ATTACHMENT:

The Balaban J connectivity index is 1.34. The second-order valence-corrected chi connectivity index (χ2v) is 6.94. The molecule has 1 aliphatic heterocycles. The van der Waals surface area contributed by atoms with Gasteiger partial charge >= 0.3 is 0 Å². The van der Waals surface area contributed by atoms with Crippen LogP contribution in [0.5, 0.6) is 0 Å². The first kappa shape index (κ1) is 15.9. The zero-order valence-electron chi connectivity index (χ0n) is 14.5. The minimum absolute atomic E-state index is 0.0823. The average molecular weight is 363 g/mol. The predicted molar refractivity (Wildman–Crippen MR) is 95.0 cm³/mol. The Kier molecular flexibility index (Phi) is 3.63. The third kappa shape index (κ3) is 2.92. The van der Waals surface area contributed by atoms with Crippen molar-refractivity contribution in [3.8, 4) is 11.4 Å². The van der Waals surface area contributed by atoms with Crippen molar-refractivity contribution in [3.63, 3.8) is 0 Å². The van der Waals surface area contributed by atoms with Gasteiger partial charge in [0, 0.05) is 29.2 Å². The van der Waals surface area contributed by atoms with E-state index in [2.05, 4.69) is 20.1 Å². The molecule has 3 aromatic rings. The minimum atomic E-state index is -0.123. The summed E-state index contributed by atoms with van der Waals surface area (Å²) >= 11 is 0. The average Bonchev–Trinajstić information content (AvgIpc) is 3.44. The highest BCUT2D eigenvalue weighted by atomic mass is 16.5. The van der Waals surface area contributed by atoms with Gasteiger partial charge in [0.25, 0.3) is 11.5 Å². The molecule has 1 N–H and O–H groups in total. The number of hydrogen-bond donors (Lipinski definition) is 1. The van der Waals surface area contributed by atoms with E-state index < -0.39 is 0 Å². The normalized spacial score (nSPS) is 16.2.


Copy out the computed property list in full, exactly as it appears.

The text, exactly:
The Balaban J connectivity index is 1.34. The second-order valence-corrected chi connectivity index (χ2v) is 6.94. The molecule has 1 aliphatic heterocycles. The van der Waals surface area contributed by atoms with Gasteiger partial charge >= 0.3 is 0 Å². The van der Waals surface area contributed by atoms with Crippen LogP contribution in [0.5, 0.6) is 0 Å². The first kappa shape index (κ1) is 15.9. The zero-order valence-electron chi connectivity index (χ0n) is 14.5. The minimum absolute atomic E-state index is 0.0823. The average molecular weight is 363 g/mol. The predicted molar refractivity (Wildman–Crippen MR) is 95.0 cm³/mol. The Kier molecular flexibility index (Phi) is 3.63. The third kappa shape index (κ3) is 2.92. The van der Waals surface area contributed by atoms with Crippen molar-refractivity contribution in [3.8, 4) is 11.4 Å². The van der Waals surface area contributed by atoms with Crippen molar-refractivity contribution in [3.63, 3.8) is 0 Å². The van der Waals surface area contributed by atoms with Gasteiger partial charge in [0, 0.05) is 29.2 Å². The van der Waals surface area contributed by atoms with E-state index in [2.05, 4.69) is 20.1 Å². The molecule has 3 aromatic rings. The minimum atomic E-state index is -0.123. The summed E-state index contributed by atoms with van der Waals surface area (Å²) >= 11 is 0. The average Bonchev–Trinajstić information content (AvgIpc) is 3.44. The highest BCUT2D eigenvalue weighted by atomic mass is 16.5. The van der Waals surface area contributed by atoms with Gasteiger partial charge in [0.25, 0.3) is 11.5 Å². The molecule has 1 N–H and O–H groups in total. The number of hydrogen-bond donors (Lipinski definition) is 1. The van der Waals surface area contributed by atoms with E-state index < -0.39 is 0 Å². The normalized spacial score (nSPS) is 16.2.